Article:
I wonder if the president, or more realistically just his ‘evangelical’ hype men, realizes that other Christians, like those in North Korea for instance, can read Romans 13, too. Meaning if you read that passage as conferring God’s authority on the U.S. to perform nuclear annihilation, then the same authority would have to apply to Kim Jong-un as well. Isolating this one passage as a proof text for mass slaughter seems like a gross failure to understand Scripture on a catastrophic level not just that it deludes influential people (I will not call them pastors) to bend the ear of authority down towards literal and spiritual hell fire (also literal in its way), but also that it eviscerates any future attempt to stage a moral opposition to the abuse of power by any government.
Elsewhere—in the same Bible that teaches governing authority comes from God—we also read that God thwarts the plans of the nations (Psalm 33) and generally has a low opinion of kings and people who stump too vigorously for something as shallow and fleeting as national authority (I Samuel 8). Point being, the Bible’s stance on kings and kingdoms is complicated. Saying for sure that only one of these biblical passages is most applicable to your own government, much less saying which one, would take wisdom on an order of magnitude and from a vantage point approaching divinity. And that seems pretty unlikely at considering that this pesky Bible also says that the heart is deceitful above all things and beyond cure (Jeremiah 17).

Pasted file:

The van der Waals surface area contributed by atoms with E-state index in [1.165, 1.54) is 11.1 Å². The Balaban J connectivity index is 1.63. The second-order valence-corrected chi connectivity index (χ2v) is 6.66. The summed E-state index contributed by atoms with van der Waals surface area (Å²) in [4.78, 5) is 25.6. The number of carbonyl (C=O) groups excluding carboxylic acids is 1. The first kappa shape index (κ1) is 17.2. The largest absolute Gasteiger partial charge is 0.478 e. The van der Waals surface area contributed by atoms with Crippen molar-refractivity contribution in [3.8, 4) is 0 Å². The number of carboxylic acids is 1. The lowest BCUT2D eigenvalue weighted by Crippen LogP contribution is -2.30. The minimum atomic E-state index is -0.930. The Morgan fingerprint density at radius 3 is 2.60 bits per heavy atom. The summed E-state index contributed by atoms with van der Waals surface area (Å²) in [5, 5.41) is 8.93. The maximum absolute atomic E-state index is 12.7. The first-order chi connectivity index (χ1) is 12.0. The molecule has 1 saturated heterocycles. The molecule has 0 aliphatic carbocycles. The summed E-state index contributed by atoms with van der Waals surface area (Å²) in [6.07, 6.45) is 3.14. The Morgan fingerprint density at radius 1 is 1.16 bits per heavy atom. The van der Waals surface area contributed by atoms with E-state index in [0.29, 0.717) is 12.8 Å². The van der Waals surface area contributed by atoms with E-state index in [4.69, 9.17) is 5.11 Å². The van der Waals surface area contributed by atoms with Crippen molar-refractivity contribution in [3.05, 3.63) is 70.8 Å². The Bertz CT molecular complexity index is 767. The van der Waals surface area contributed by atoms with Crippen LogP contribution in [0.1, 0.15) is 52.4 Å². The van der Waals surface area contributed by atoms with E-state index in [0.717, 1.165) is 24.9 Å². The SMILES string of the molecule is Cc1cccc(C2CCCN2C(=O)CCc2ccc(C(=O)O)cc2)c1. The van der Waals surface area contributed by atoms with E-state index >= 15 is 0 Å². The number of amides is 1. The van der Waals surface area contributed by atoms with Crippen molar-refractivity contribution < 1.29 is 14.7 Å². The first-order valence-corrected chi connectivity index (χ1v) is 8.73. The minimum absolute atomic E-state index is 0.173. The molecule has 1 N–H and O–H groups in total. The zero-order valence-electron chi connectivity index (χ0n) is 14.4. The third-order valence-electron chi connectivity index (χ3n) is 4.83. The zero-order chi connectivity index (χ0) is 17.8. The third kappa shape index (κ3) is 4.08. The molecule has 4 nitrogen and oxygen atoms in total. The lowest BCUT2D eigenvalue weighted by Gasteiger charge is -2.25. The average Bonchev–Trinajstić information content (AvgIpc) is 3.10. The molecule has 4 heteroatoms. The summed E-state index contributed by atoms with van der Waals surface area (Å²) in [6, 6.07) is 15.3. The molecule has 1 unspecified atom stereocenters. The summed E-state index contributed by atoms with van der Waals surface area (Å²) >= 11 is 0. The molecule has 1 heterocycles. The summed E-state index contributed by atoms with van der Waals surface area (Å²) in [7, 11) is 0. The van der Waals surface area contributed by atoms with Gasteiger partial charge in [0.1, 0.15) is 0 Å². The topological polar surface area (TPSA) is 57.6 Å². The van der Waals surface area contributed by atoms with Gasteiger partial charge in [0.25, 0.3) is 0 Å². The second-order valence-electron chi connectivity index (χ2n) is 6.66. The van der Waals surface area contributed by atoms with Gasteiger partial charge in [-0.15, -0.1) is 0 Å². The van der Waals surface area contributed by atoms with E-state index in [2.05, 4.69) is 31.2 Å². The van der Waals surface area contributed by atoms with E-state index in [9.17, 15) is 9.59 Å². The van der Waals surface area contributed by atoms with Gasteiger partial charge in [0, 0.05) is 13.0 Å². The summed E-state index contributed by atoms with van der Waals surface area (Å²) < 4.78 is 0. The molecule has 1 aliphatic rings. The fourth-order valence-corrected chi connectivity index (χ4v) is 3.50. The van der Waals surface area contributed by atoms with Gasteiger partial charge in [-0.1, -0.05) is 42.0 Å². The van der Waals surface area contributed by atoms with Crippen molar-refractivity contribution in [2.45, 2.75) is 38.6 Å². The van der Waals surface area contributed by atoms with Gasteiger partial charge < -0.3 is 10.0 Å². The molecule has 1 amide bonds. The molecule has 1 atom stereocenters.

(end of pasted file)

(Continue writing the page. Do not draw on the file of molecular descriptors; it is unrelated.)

It’s madness and the only way out of this moral and logical quagmire is to consider that maybe Romans 13 means something other than a rubber stamp that says of mass murder, ‘Hooray for our side!’ Perhaps even consider that nuclear hawkishness is the very breath of antichrist.